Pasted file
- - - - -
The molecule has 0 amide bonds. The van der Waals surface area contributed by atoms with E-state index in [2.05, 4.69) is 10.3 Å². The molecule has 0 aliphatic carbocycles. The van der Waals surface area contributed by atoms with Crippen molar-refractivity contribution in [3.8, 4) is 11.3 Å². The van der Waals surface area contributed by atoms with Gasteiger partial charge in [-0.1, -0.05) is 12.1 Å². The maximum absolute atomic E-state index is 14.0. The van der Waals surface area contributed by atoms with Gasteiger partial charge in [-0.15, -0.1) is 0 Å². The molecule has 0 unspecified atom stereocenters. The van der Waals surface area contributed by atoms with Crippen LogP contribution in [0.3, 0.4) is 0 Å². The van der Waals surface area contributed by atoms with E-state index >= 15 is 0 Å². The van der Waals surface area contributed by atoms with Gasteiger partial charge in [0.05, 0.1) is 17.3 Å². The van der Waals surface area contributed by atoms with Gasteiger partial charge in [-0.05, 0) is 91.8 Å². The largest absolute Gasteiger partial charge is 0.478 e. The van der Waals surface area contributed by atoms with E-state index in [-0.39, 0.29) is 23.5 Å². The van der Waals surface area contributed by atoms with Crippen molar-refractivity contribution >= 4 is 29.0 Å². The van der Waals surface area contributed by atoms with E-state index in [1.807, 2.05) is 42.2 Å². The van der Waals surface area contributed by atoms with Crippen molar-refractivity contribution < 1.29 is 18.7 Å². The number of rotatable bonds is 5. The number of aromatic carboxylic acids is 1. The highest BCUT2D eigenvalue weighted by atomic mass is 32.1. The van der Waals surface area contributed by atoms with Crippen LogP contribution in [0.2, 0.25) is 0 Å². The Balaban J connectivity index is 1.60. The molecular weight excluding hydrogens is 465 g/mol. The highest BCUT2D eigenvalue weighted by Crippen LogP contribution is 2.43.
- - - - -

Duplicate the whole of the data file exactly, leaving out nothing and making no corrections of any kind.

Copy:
The molecule has 0 amide bonds. The van der Waals surface area contributed by atoms with E-state index in [2.05, 4.69) is 10.3 Å². The molecule has 0 aliphatic carbocycles. The van der Waals surface area contributed by atoms with Crippen molar-refractivity contribution in [3.8, 4) is 11.3 Å². The van der Waals surface area contributed by atoms with Gasteiger partial charge in [-0.1, -0.05) is 12.1 Å². The maximum absolute atomic E-state index is 14.0. The van der Waals surface area contributed by atoms with Gasteiger partial charge in [-0.15, -0.1) is 0 Å². The molecule has 0 unspecified atom stereocenters. The van der Waals surface area contributed by atoms with Crippen LogP contribution in [0.3, 0.4) is 0 Å². The van der Waals surface area contributed by atoms with E-state index >= 15 is 0 Å². The van der Waals surface area contributed by atoms with Gasteiger partial charge in [0.05, 0.1) is 17.3 Å². The van der Waals surface area contributed by atoms with Gasteiger partial charge in [-0.05, 0) is 91.8 Å². The largest absolute Gasteiger partial charge is 0.478 e. The van der Waals surface area contributed by atoms with E-state index in [-0.39, 0.29) is 23.5 Å². The van der Waals surface area contributed by atoms with Crippen molar-refractivity contribution >= 4 is 29.0 Å². The van der Waals surface area contributed by atoms with E-state index in [1.807, 2.05) is 42.2 Å². The van der Waals surface area contributed by atoms with Crippen molar-refractivity contribution < 1.29 is 18.7 Å². The number of rotatable bonds is 5. The number of aromatic carboxylic acids is 1. The highest BCUT2D eigenvalue weighted by atomic mass is 32.1. The van der Waals surface area contributed by atoms with Crippen LogP contribution in [0.2, 0.25) is 0 Å². The Balaban J connectivity index is 1.60. The molecular weight excluding hydrogens is 465 g/mol. The highest BCUT2D eigenvalue weighted by Crippen LogP contribution is 2.43.